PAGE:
Nyla Harris, 19, like other college students, just wants a break. The sophomore picked up a job this semester to help pay bills at home. She’s struggling to balance her mental health with the demands of schoolwork, while spending most of her day in front of a computer screen.

“I love it,” Harris said about Howard University, where she is studying biology and Chinese. “But at the same time it’s really difficult to rationalize to my mom, who’s going tens of thousands of dollars in debt for a university that clearly does not care about her child.”

Harris and other Howard students are asking the school to expand pass-fail grading for fall courses, an option they say will alleviate stress as they near the end of another semester of remote learning.

“We are very much in the same pandemic that we were in in March,” Harris said. “We cannot be expected to do the same level of work, the same quality of work, that we would be expected to do on campus. It’s impossible.”

A petition on the topic has garnered more than 2,550 signatures, but university leaders won’t budge, saying the process of changing the grading system midsemester would take too long and undermine the integrity of certain courses.

Howard implemented a universitywide pass-fail option last semester but allowed interested students to opt in to traditional letter grades. The switch required staff to manually modify more than 20,000 grades — a process that took more than four months to complete, Howard Provost Anthony Wutoh said Tuesday in a statement.

Wutoh said he’s aware of concerns students have raised about mental health and other challenges heightened by the pandemic. “We will continue to work together with our students, faculty and staff to provide the high quality education that is representative of Howard University.”

Howard and other schools offered pass-fail grading during the spring, when the coronavirus upended in-person classes and scattered students to their homes throughout the country. The option eliminates traditional letter grades, instead giving students either passing or failing grades once the semester ends.

Nearby American, George Washington and Georgetown universities have continued to offer variations of pass-fail grading through the fall semester.

While pass-fail grading can be easier on students, some educators worry the system does not accurately reflect how well a student performed in a class. At American, which is allowing students to opt into the pass-fail system for two courses, a student can earn a passing grade whether they earn an A or a C letter grade.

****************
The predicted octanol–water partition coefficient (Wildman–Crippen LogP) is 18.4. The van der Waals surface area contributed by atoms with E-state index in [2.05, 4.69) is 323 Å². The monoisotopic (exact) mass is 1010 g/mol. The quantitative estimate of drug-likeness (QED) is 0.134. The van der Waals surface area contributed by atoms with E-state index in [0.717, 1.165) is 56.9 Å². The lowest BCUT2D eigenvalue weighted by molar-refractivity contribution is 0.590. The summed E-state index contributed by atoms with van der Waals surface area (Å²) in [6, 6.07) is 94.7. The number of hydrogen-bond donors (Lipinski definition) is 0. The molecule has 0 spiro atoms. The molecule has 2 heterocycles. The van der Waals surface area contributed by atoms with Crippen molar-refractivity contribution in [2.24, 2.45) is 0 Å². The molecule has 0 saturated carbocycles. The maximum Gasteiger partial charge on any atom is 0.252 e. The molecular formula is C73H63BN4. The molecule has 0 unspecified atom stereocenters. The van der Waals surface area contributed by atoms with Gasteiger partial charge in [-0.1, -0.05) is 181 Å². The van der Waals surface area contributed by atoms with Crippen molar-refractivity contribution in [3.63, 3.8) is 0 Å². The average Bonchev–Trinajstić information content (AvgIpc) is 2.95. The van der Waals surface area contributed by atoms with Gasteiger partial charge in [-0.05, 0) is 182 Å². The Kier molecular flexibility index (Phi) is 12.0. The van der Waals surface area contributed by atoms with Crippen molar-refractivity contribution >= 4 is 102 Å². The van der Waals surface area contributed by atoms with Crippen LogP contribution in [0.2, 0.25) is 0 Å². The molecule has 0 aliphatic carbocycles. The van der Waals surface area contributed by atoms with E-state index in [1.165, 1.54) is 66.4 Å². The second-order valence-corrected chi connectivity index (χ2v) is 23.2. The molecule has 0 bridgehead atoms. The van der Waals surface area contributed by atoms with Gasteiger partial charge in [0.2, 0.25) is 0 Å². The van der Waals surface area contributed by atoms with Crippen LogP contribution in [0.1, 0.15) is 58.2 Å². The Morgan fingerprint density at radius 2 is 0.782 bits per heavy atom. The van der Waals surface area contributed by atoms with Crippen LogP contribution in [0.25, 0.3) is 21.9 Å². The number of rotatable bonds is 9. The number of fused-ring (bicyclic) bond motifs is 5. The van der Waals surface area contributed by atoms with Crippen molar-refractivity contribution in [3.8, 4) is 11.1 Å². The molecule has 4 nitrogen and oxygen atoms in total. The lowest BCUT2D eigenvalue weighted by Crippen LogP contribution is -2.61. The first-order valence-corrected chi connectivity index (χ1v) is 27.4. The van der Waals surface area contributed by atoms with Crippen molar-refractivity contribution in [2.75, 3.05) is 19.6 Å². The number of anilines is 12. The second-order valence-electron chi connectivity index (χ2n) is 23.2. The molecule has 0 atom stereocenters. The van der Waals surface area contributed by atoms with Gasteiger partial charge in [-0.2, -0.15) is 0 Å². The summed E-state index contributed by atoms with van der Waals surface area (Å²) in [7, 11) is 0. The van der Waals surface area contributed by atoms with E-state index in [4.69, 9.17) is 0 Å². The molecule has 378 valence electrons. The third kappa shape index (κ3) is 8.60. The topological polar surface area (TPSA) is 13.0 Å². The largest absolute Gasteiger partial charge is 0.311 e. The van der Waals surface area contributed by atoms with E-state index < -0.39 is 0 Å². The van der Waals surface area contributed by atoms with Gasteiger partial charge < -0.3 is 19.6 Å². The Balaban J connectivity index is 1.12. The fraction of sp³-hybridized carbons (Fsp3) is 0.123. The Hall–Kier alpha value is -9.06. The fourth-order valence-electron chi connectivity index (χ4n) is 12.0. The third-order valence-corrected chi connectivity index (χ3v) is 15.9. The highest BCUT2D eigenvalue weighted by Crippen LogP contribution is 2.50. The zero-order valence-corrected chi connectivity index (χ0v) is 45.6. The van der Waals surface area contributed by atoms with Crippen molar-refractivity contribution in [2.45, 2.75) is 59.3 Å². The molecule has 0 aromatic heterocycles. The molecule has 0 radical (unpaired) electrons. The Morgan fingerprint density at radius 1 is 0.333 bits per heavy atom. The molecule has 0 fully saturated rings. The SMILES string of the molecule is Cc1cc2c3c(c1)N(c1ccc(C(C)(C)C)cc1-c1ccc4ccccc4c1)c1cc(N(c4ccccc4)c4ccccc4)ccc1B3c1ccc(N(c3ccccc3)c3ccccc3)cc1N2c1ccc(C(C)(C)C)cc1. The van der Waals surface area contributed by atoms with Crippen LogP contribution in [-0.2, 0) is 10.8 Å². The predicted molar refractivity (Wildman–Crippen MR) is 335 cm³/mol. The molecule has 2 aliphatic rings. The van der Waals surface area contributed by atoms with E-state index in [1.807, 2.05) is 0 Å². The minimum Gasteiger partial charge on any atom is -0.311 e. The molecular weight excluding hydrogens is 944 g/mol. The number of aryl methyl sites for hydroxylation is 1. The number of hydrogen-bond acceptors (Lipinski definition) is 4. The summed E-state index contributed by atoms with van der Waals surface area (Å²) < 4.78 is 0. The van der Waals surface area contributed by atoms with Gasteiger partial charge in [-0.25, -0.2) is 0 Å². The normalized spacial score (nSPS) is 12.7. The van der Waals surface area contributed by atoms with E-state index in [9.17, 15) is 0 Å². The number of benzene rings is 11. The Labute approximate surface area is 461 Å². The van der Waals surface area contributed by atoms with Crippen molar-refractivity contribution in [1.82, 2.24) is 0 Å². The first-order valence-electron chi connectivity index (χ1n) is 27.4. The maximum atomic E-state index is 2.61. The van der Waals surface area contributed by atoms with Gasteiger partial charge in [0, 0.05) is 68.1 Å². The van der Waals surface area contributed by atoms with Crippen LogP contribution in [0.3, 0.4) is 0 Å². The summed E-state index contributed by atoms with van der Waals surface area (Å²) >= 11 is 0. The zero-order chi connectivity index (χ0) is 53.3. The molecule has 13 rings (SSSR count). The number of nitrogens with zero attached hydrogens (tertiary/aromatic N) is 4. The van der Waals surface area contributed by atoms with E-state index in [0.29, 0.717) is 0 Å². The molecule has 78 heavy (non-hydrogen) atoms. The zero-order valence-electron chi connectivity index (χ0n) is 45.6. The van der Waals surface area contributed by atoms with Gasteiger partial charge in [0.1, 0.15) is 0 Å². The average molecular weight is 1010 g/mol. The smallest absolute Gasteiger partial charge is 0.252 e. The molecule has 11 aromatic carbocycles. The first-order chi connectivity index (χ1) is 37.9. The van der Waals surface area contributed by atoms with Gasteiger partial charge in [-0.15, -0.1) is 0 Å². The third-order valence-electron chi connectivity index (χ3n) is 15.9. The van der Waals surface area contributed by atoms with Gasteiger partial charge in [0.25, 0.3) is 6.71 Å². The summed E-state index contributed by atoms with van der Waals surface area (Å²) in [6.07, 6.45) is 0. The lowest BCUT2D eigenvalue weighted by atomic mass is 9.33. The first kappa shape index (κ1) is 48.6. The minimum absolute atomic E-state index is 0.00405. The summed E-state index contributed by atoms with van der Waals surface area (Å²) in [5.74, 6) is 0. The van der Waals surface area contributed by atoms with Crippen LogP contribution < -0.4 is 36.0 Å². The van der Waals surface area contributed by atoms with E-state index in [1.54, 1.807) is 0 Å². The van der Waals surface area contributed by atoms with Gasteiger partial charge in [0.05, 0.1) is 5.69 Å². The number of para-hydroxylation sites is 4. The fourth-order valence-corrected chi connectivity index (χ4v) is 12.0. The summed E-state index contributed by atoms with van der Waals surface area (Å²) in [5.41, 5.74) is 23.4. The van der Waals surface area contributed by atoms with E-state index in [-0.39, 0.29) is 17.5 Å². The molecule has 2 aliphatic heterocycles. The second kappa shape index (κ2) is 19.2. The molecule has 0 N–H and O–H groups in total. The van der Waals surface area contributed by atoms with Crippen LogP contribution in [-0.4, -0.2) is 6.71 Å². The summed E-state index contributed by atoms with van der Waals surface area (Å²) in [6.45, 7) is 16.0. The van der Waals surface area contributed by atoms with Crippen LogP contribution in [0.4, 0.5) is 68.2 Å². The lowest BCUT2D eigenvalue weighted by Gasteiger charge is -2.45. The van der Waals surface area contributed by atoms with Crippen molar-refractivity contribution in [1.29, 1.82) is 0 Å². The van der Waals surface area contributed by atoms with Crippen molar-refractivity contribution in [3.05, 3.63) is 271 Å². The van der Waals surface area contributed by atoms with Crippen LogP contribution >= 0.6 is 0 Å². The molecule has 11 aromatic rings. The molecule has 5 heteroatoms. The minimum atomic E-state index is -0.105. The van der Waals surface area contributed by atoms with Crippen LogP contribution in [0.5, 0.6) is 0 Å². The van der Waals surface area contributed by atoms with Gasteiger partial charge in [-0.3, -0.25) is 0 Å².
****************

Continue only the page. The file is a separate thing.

Those concerns were highlighted at the University of Maryland’s College Park campus, where more than 7,770 people have signed a petition asking administrators to implement a pass-fail grading option for all classes. Students could register for one pass-fail course — an elective — this semester, according to university policy.

Mary Ann Rankin, the school’s senior vice president and provost, told students the grading system could put them at risk, particularly if they receive a passing grade without fully understanding the course material.

“It is in the best long-term interest of our students to not make that change again. With a pass-fail system, such as the one we adopted last spring, transcripts do not accurately reflect students’ mastery of coursework,” Rankin said in a message to students. “Use of pass-fail grading can diminish options for graduate school or postgraduate employment for some students and affect accreditation or micro-credentialing for others.”

Instead, College Park officials extended the deadline to withdraw from a course to Nov. 30. “This extension of the withdrawal deadline gives students an additional option for a class in which they are facing substantial difficulties, but avoids much of the corollary risk of pass-fail grading,” Rankin wrote.

But students still aren’t satisfied, and the Student Government Association recently approved a resolution urging school officials to reconsider their decision, the Diamondback student newspaper reported.

“If life is not back to normal,” students wrote in a petition, “grading shouldn’t be either.”